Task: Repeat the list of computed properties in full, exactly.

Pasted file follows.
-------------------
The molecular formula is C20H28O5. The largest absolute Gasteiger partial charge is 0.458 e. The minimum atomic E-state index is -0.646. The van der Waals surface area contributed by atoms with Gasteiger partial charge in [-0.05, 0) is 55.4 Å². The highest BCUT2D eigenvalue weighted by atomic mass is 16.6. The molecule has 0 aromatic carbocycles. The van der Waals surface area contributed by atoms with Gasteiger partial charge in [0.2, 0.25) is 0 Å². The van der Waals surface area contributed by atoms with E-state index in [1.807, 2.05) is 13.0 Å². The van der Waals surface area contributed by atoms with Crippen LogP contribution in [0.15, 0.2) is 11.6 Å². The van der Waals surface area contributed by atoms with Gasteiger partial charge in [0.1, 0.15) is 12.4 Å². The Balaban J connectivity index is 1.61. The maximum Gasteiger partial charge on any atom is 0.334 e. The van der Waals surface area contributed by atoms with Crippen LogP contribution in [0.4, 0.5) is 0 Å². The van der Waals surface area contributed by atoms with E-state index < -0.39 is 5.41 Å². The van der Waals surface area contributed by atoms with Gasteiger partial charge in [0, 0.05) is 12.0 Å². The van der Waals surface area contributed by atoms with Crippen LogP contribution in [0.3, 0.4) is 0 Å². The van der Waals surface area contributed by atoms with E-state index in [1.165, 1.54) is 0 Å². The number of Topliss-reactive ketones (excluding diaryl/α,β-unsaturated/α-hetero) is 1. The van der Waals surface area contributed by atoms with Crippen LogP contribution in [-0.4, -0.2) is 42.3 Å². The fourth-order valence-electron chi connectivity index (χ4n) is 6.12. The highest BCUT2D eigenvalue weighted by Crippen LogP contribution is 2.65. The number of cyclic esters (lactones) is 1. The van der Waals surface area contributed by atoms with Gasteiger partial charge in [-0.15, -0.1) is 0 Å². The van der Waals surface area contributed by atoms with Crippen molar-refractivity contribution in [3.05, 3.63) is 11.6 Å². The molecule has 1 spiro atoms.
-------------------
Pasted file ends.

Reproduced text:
The molecular formula is C20H28O5. The largest absolute Gasteiger partial charge is 0.458 e. The minimum atomic E-state index is -0.646. The van der Waals surface area contributed by atoms with Gasteiger partial charge in [-0.05, 0) is 55.4 Å². The highest BCUT2D eigenvalue weighted by atomic mass is 16.6. The molecule has 0 aromatic carbocycles. The van der Waals surface area contributed by atoms with Gasteiger partial charge in [0.2, 0.25) is 0 Å². The van der Waals surface area contributed by atoms with E-state index in [1.807, 2.05) is 13.0 Å². The van der Waals surface area contributed by atoms with Crippen LogP contribution in [0.15, 0.2) is 11.6 Å². The van der Waals surface area contributed by atoms with Gasteiger partial charge in [0.1, 0.15) is 12.4 Å². The Balaban J connectivity index is 1.61. The maximum Gasteiger partial charge on any atom is 0.334 e. The van der Waals surface area contributed by atoms with Crippen LogP contribution in [0.4, 0.5) is 0 Å². The van der Waals surface area contributed by atoms with E-state index < -0.39 is 5.41 Å². The van der Waals surface area contributed by atoms with Gasteiger partial charge in [0, 0.05) is 12.0 Å². The van der Waals surface area contributed by atoms with Crippen LogP contribution in [0.3, 0.4) is 0 Å². The van der Waals surface area contributed by atoms with E-state index in [1.165, 1.54) is 0 Å². The number of Topliss-reactive ketones (excluding diaryl/α,β-unsaturated/α-hetero) is 1. The van der Waals surface area contributed by atoms with Crippen LogP contribution in [-0.4, -0.2) is 42.3 Å². The fourth-order valence-electron chi connectivity index (χ4n) is 6.12. The highest BCUT2D eigenvalue weighted by Crippen LogP contribution is 2.65. The number of cyclic esters (lactones) is 1. The van der Waals surface area contributed by atoms with Gasteiger partial charge in [-0.15, -0.1) is 0 Å². The van der Waals surface area contributed by atoms with Crippen molar-refractivity contribution in [3.05, 3.63) is 11.6 Å². The molecule has 1 spiro atoms.